Yes, unfortunately you read that correctly: There are teeny tiny parasitic mites living in your eyelashes, and they’ve probably been there forever but you didn’t know. This might just be one of those times where ignorance really is bliss. But, we should all be aware of these types of things, as they may, in some instances, affect our skin and overall health.
Demodex mites, also known as eye mites, love to make your lashes and brows their home. “They are small (invisible to human eye and only visible through a microscope) mites (a type of insect) that live naturally on human skin, especially those areas with an excess of oil glands (this includes the face—there are a high number of these glands on the eyelid lashline and around the eyebrows),” explains Seattle dermatologist Jennifer Reichel, MD. “They are normally considered harmless and live in a symbiotic nature with their host (us).”
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New York dermatologist Debbie Palmer, MD, says that we acquire the mites shortly after birth, but they have been found to increase in number as we age. But do we all have them? Dr. Reichel says you probably do. “Studies have shown rates that are less than 100 percent, however, the presence of Demodex mites depends on where the sample is taken from. I would suspect that between 50 and 100 percent of adults have them on their skin. You can also acquire them through skin-to-skin contact with other individuals, and also pets. They are more present in adults because adults have more oil secretion than children (especially before puberty).”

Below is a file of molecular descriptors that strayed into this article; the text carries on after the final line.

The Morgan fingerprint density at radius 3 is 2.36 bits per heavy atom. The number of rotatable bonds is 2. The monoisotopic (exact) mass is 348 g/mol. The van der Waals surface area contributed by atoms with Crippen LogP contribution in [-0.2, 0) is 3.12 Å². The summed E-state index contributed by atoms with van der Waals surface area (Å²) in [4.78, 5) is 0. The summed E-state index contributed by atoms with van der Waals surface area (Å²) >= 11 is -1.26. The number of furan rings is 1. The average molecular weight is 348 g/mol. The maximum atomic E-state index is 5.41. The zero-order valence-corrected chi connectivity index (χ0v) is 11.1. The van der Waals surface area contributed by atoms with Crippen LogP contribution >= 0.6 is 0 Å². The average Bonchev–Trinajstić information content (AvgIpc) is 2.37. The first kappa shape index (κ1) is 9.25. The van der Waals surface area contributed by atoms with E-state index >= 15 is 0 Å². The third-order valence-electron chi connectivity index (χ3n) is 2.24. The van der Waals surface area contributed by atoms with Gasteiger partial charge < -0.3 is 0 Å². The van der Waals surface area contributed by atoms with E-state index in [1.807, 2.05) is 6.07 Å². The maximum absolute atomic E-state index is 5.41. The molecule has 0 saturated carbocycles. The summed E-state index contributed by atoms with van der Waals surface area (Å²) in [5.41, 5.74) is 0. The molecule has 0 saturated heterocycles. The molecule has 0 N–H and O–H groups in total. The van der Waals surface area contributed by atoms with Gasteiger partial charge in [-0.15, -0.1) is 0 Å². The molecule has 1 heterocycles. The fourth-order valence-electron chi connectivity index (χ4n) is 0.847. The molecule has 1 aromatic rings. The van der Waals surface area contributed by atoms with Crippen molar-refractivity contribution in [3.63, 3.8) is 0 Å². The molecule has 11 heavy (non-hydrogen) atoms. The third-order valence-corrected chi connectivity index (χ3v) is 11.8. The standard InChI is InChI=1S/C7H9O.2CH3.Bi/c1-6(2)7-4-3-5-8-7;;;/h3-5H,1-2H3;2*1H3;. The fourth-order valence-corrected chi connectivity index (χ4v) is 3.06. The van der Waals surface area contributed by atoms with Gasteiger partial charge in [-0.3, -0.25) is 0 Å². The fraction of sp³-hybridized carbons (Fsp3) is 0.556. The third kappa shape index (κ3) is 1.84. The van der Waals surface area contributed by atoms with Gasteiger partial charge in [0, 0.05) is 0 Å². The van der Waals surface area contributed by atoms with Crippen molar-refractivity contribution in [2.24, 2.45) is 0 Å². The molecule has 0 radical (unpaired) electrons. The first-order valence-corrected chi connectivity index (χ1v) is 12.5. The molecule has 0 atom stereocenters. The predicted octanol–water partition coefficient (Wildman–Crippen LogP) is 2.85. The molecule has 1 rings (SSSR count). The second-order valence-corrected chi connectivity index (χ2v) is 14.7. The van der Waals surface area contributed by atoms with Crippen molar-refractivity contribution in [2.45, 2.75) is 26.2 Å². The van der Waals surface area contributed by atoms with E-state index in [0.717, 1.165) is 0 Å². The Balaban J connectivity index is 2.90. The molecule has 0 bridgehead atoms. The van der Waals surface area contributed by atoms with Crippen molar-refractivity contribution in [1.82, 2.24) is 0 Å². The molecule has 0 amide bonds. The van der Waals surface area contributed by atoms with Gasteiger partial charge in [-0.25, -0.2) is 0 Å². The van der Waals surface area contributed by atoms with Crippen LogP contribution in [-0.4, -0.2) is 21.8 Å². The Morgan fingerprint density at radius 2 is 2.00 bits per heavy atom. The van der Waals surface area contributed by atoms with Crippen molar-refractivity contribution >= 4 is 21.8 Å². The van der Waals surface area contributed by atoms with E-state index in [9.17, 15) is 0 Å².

Dr. Palmer explains that under normal conditions, these mites are not harmful. “They feed on dead skin cells within hair follicles during the day, and in the evening, they lay their eggs in hair follicles. Their lifecycle is about 18–24 days,” she says. In certain people, the mites may aggravate certain skin conditions such as rosacea and seborrheic dermatitis. “This is caused by an inflammatory response by the immune system to the Demodex mite,” says Dr. Reichel. “They may also cause inflamed, itchy, red eyelids. Your dermatologist can diagnose this in the office. Treatment typically includes warm compresses and topical medications such as Ketoconazole. Oral anti-fungals can be used in extreme or long-standing cases.”
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